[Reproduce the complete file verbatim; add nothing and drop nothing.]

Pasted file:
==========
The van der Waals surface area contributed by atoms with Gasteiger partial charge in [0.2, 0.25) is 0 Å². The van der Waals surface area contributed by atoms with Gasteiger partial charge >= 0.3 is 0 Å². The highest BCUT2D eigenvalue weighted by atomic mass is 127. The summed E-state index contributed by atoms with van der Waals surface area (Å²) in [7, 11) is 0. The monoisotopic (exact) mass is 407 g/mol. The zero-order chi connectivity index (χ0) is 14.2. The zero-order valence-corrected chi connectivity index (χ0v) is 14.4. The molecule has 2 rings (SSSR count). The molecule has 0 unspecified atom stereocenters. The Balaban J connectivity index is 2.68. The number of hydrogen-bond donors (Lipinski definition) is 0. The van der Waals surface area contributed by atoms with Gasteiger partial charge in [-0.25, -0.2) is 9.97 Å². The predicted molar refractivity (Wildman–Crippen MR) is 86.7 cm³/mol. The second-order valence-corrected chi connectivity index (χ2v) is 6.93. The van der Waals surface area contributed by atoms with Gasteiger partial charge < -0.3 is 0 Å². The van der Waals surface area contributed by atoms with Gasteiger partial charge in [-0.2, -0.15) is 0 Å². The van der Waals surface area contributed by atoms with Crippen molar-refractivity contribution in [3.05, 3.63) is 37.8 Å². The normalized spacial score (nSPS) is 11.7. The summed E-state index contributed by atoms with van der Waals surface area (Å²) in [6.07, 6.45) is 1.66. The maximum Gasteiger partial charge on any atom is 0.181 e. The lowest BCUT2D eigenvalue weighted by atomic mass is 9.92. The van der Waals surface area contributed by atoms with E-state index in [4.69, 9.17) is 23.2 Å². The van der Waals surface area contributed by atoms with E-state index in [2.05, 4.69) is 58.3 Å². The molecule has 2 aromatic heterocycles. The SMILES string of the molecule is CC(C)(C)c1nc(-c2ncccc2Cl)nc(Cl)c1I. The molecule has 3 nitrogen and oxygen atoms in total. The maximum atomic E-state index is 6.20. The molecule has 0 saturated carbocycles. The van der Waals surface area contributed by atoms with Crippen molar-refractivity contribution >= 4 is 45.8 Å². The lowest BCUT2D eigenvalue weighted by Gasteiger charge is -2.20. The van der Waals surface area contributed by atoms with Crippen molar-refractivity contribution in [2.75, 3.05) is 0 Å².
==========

The van der Waals surface area contributed by atoms with Gasteiger partial charge in [0.2, 0.25) is 0 Å². The van der Waals surface area contributed by atoms with Gasteiger partial charge >= 0.3 is 0 Å². The highest BCUT2D eigenvalue weighted by atomic mass is 127. The summed E-state index contributed by atoms with van der Waals surface area (Å²) in [7, 11) is 0. The monoisotopic (exact) mass is 407 g/mol. The zero-order chi connectivity index (χ0) is 14.2. The zero-order valence-corrected chi connectivity index (χ0v) is 14.4. The molecule has 2 rings (SSSR count). The molecule has 0 unspecified atom stereocenters. The Balaban J connectivity index is 2.68. The number of hydrogen-bond donors (Lipinski definition) is 0. The van der Waals surface area contributed by atoms with Gasteiger partial charge in [-0.25, -0.2) is 9.97 Å². The predicted molar refractivity (Wildman–Crippen MR) is 86.7 cm³/mol. The second-order valence-corrected chi connectivity index (χ2v) is 6.93. The van der Waals surface area contributed by atoms with Gasteiger partial charge < -0.3 is 0 Å². The van der Waals surface area contributed by atoms with Gasteiger partial charge in [-0.2, -0.15) is 0 Å². The van der Waals surface area contributed by atoms with Crippen molar-refractivity contribution in [3.05, 3.63) is 37.8 Å². The normalized spacial score (nSPS) is 11.7. The summed E-state index contributed by atoms with van der Waals surface area (Å²) in [6.07, 6.45) is 1.66. The maximum Gasteiger partial charge on any atom is 0.181 e. The lowest BCUT2D eigenvalue weighted by atomic mass is 9.92. The van der Waals surface area contributed by atoms with E-state index in [4.69, 9.17) is 23.2 Å². The van der Waals surface area contributed by atoms with E-state index in [2.05, 4.69) is 58.3 Å². The molecule has 2 aromatic heterocycles. The SMILES string of the molecule is CC(C)(C)c1nc(-c2ncccc2Cl)nc(Cl)c1I. The molecule has 3 nitrogen and oxygen atoms in total. The maximum atomic E-state index is 6.20. The molecule has 0 saturated carbocycles. The van der Waals surface area contributed by atoms with Crippen molar-refractivity contribution >= 4 is 45.8 Å². The lowest BCUT2D eigenvalue weighted by Gasteiger charge is -2.20. The van der Waals surface area contributed by atoms with Crippen molar-refractivity contribution in [2.75, 3.05) is 0 Å².